LOS ANGELES — Reaching into jubilant crowds from atop the back seat of a slow-moving convertible, walking the streets of riot-torn Watts, sitting with Cesar Chavez in the Central Valley — these are the frozen moments of Robert F. Kennedy’s campaign for president in California in 1968.
There is another one, of course, a final one: lying on the kitchen floor of the Ambassador Hotel in Los Angeles, a busboy cradling his head.
The date was June 5, 1968.
Days earlier, Mr. Kennedy had flown into the city to campaign in the California primary, his presidential hopes hanging in the balance. He had just lost to Eugene McCarthy in the primary in Oregon, the first election loss ever for a Kennedy. But Oregon was mostly white; in California, Mr. Kennedy touched his natural constituency — impoverished African-Americans and disenfranchised farmworkers from Mexico.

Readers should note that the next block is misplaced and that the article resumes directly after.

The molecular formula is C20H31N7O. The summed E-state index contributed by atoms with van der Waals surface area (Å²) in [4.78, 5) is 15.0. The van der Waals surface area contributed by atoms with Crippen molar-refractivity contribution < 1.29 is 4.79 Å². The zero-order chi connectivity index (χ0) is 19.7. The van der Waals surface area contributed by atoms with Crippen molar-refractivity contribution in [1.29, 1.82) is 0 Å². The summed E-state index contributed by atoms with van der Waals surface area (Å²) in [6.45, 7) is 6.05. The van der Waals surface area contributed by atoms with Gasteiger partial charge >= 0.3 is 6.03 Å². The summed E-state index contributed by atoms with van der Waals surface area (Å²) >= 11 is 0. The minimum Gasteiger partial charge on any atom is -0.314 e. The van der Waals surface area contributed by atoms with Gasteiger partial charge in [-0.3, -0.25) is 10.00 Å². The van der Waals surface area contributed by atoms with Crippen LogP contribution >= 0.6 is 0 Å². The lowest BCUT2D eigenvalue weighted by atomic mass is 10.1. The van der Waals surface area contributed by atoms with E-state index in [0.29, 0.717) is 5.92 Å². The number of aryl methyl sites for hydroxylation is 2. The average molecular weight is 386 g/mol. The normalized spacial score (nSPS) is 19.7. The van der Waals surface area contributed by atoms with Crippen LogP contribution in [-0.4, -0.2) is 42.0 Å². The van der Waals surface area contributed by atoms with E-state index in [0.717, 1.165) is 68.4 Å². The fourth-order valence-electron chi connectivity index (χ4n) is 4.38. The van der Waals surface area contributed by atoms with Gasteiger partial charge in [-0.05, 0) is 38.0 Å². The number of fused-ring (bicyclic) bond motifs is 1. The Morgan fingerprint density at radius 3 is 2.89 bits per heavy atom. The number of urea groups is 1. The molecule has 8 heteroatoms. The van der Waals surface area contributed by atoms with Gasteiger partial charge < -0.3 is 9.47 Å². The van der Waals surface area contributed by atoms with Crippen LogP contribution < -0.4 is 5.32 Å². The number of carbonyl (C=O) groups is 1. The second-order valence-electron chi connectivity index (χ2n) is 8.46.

And so in California, the promise of his candidacy rested: to heal a nation torn by the Vietnam War and divided by race and class. A big win there, his aides hoped, could convince Mr. McCarthy to drop from the race and the power brokers in the Democratic Party to back Mr. Kennedy, clearing a path to the nomination at the convention later that summer in Chicago.